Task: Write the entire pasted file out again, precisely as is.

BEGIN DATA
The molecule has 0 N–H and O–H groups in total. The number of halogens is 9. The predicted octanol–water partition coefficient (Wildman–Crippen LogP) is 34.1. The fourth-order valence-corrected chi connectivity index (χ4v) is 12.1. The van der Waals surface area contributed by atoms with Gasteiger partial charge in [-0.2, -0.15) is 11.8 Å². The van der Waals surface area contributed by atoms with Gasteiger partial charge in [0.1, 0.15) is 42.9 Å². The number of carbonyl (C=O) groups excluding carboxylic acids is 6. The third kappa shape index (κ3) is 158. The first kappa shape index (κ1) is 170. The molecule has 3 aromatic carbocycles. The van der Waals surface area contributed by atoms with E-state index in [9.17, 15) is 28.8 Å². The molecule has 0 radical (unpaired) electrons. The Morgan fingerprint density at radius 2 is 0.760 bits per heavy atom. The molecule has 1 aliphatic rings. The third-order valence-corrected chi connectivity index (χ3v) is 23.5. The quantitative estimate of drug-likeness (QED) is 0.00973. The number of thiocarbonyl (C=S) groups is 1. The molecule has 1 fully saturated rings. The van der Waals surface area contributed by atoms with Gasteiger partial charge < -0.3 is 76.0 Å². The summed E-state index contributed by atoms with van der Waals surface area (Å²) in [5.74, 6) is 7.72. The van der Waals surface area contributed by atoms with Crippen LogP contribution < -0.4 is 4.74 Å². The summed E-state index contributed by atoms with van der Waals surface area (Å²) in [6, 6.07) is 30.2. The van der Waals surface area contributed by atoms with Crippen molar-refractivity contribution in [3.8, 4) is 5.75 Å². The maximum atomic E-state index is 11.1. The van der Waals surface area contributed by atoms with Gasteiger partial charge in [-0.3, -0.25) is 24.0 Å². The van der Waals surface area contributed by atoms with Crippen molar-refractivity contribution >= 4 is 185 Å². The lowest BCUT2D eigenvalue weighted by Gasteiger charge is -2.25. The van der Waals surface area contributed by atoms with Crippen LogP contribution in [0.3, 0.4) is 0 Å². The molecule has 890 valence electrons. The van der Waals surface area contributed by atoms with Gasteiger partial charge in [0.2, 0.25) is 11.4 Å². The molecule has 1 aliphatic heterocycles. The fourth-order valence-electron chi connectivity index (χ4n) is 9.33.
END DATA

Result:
The molecule has 0 N–H and O–H groups in total. The number of halogens is 9. The predicted octanol–water partition coefficient (Wildman–Crippen LogP) is 34.1. The fourth-order valence-corrected chi connectivity index (χ4v) is 12.1. The van der Waals surface area contributed by atoms with Gasteiger partial charge in [-0.2, -0.15) is 11.8 Å². The van der Waals surface area contributed by atoms with Gasteiger partial charge in [0.1, 0.15) is 42.9 Å². The number of carbonyl (C=O) groups excluding carboxylic acids is 6. The third kappa shape index (κ3) is 158. The first kappa shape index (κ1) is 170. The molecule has 3 aromatic carbocycles. The van der Waals surface area contributed by atoms with E-state index in [9.17, 15) is 28.8 Å². The molecule has 0 radical (unpaired) electrons. The Morgan fingerprint density at radius 2 is 0.760 bits per heavy atom. The molecule has 1 aliphatic rings. The third-order valence-corrected chi connectivity index (χ3v) is 23.5. The quantitative estimate of drug-likeness (QED) is 0.00973. The number of thiocarbonyl (C=S) groups is 1. The molecule has 1 fully saturated rings. The van der Waals surface area contributed by atoms with Gasteiger partial charge < -0.3 is 76.0 Å². The summed E-state index contributed by atoms with van der Waals surface area (Å²) in [5.74, 6) is 7.72. The van der Waals surface area contributed by atoms with Crippen LogP contribution < -0.4 is 4.74 Å². The summed E-state index contributed by atoms with van der Waals surface area (Å²) in [6, 6.07) is 30.2. The van der Waals surface area contributed by atoms with Crippen molar-refractivity contribution in [3.8, 4) is 5.75 Å². The maximum atomic E-state index is 11.1. The van der Waals surface area contributed by atoms with Gasteiger partial charge in [-0.3, -0.25) is 24.0 Å². The van der Waals surface area contributed by atoms with Crippen molar-refractivity contribution >= 4 is 185 Å². The lowest BCUT2D eigenvalue weighted by Gasteiger charge is -2.25. The van der Waals surface area contributed by atoms with Crippen LogP contribution in [0.3, 0.4) is 0 Å². The molecule has 890 valence electrons. The van der Waals surface area contributed by atoms with Gasteiger partial charge in [0.2, 0.25) is 11.4 Å². The molecule has 1 aliphatic heterocycles. The fourth-order valence-electron chi connectivity index (χ4n) is 9.33.